Amplifier

        Load Cell

        Fig: Schematic of Static Flexural and Flexural Fatigue Tests

        Specimen

        100

        mm

        150 mm 150 mm 150 mm

        500 mm

        Table: Flexural strength test results of control, MK and SF based concretes.

        Batch

        Average flexural strength* (MPa)

        Control concrete

        CF

        CKF

        CFK

        CK

        1

        7.56

        6.68

        9.24

        9.79

        8.19

        2

        7.11

        6.85

        12.14

        8.89

        8.43

        3

        7.45

        6.31

        10.34

        9.65

        8.15

        4

        7.02

        6.61

        8.63

        9.75

        7.83

        5

        9.02

        7.01

        9.65

        8.96

        8.46

        6

        9.88

        6.74

        9.53

        9.76**

        8.56

        7

        8.53

        6.75**

        9.56

        8.97

        8.67

        8

        8.1

        6.95

        9.24

        9.82**

        8.44

        Average

        8.08

        6.74

        9.79

        9.45

        8.34

        The average flexural strength values for CK, CKF and CFK are 6.74, 9.79 and 9.45 MPa respectively. The average flexural strength for control concrete was observed to be 8.08 MPa.

      3. Flexural Fatigue Tests

The main thrust of the present investigation was on the flexural fatigue testing of beam specimens. After the static flexural strength testing of a particular batch was over, the remaining specimens from the same batch were tested in flexural fatigue. The flexural fatigue tests were conducted on the same machine as the static flexural strength test. In the fatigue tests also, the specimens were simply supported over an effective span of 450 mm and loaded at the third points. As the fatigue tests are concerned with stress/load levels, the load control mode was used for all the fatigue tests. A sine waveform (also called sinusoidal or haversine) loading was applied. The load applied to the specimen was sensed by the load cell attached to the cross head of the machine, and the load cell output was used as a feedback signal to control the load applied by the actuator.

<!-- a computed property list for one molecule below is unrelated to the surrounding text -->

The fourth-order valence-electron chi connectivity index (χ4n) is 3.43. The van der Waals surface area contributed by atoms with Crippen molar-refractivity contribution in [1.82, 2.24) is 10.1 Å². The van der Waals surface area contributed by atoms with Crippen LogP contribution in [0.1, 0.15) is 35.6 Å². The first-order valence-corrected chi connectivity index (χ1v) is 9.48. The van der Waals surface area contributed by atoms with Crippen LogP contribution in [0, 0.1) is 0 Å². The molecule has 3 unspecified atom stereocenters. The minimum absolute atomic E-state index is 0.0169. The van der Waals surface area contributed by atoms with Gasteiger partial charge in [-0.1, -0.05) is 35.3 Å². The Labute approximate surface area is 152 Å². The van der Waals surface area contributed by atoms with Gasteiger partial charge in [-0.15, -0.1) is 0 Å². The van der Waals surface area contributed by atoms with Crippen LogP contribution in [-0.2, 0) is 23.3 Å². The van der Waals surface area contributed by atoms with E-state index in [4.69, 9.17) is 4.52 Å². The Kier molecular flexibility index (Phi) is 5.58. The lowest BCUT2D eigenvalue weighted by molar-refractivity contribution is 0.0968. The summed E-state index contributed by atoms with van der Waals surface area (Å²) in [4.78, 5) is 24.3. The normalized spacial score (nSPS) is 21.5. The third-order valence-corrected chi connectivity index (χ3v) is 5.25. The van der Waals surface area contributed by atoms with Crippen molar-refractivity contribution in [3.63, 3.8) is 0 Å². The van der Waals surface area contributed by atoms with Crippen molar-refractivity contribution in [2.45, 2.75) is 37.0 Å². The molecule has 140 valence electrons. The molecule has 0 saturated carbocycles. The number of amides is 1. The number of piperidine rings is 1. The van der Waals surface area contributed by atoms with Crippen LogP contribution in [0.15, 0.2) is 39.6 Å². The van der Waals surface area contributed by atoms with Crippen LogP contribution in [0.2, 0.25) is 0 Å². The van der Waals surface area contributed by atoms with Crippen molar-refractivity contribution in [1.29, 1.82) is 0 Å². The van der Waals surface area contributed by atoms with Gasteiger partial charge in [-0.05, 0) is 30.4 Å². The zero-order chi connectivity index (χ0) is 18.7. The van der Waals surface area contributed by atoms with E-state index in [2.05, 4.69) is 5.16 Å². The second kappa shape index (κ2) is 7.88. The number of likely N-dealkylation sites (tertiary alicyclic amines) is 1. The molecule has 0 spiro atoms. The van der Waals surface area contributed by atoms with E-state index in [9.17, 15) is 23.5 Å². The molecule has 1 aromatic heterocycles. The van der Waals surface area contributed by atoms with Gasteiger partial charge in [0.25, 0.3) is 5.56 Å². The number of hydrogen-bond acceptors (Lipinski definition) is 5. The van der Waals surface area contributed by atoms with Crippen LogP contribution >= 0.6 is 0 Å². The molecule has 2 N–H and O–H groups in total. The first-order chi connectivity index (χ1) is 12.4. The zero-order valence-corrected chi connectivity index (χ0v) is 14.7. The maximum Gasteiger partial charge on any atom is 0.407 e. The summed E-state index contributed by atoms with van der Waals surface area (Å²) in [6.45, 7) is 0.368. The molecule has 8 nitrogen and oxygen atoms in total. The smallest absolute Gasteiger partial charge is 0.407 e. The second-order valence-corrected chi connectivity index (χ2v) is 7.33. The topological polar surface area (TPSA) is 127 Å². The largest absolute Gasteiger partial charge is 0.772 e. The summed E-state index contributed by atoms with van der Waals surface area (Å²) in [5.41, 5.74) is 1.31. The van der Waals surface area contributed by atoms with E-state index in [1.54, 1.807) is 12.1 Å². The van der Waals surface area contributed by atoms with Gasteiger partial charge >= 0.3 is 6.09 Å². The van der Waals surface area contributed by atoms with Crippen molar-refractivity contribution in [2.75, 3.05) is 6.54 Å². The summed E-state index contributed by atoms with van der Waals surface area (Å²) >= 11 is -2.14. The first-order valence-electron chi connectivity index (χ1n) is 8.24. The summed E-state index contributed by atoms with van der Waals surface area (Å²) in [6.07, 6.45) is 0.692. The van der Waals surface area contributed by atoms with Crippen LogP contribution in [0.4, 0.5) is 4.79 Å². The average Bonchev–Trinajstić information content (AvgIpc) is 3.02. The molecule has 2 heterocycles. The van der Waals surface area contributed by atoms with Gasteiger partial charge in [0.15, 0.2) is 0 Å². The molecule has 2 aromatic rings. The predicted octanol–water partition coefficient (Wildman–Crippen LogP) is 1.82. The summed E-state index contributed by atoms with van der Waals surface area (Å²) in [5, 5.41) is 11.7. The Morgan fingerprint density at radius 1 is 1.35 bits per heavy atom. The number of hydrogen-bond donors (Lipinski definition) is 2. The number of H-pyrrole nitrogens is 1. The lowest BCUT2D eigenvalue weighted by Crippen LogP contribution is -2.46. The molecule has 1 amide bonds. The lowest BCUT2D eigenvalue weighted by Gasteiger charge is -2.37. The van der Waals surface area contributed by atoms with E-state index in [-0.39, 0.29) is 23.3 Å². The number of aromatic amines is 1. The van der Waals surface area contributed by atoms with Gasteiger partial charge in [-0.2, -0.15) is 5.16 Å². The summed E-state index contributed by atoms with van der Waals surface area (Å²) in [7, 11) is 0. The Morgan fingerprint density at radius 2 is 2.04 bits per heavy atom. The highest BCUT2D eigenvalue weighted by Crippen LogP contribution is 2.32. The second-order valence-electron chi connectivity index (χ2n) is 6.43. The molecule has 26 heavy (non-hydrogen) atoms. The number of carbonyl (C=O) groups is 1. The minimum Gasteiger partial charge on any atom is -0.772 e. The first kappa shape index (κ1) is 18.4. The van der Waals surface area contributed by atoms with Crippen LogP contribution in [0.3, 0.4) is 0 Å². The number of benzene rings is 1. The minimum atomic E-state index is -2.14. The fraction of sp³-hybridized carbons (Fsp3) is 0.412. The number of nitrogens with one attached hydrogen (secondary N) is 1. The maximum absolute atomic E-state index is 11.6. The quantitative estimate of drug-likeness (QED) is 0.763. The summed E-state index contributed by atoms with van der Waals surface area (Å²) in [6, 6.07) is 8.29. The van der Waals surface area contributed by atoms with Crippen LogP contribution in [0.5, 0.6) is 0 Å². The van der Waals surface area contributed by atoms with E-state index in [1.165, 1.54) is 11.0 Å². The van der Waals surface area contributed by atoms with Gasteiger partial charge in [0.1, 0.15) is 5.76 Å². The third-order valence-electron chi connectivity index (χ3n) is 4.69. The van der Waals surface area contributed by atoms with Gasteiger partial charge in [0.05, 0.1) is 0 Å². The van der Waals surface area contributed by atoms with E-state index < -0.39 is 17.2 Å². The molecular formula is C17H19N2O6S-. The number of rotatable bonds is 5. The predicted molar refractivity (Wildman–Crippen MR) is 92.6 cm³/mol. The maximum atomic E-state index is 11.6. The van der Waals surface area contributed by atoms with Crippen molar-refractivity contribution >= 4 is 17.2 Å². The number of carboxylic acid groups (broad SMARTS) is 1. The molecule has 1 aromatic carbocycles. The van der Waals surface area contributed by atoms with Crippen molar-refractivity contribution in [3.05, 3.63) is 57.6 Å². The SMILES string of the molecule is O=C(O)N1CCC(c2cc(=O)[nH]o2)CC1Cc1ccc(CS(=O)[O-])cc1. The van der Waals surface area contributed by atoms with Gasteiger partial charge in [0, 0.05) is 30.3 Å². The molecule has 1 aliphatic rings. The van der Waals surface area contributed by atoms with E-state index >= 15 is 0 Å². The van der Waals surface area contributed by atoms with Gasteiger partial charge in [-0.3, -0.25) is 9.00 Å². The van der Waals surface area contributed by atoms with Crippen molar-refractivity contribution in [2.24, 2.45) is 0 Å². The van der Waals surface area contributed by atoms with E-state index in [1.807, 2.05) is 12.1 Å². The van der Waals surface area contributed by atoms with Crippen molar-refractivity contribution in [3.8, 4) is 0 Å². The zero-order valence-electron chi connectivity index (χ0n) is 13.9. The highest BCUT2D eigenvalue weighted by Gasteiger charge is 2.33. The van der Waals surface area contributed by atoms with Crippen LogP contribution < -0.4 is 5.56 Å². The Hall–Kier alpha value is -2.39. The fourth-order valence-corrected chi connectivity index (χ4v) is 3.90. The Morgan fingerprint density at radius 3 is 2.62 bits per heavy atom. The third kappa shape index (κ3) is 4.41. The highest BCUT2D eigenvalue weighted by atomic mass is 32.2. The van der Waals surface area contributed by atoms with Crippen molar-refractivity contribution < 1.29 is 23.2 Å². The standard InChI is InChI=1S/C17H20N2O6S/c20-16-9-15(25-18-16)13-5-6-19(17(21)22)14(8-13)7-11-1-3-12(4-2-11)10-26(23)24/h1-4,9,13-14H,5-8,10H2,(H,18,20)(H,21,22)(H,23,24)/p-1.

The fatigue parameters include static flexural strength (fr), stress level (S), stress ratio (R) and the loading frequency. The load cycle characteristic value or stress ratio R is expressed as R= min/max, where min and max refer to the minimum and maximum fatigue stress respectively. The stress level S is expressed as max/fr, where fr is the static flexural strength. Beam specimens of all mix combinations were tested at different stress levels ranging from 0.95 to 0.70. Depending upon the fatigue

performance (in terms of number of cycles to failure) of different specimens with and without cement additives, stress level in the range of 0.90 to 0.75 was selected, at a constant stress ratio value of 0.1. The tests were carried out in load or force control mode using a constant amplitude non-reversed sinusoidal waveform with a loading frequency of 10 Hz

To conduct the fatigue test at a particular stress level ( S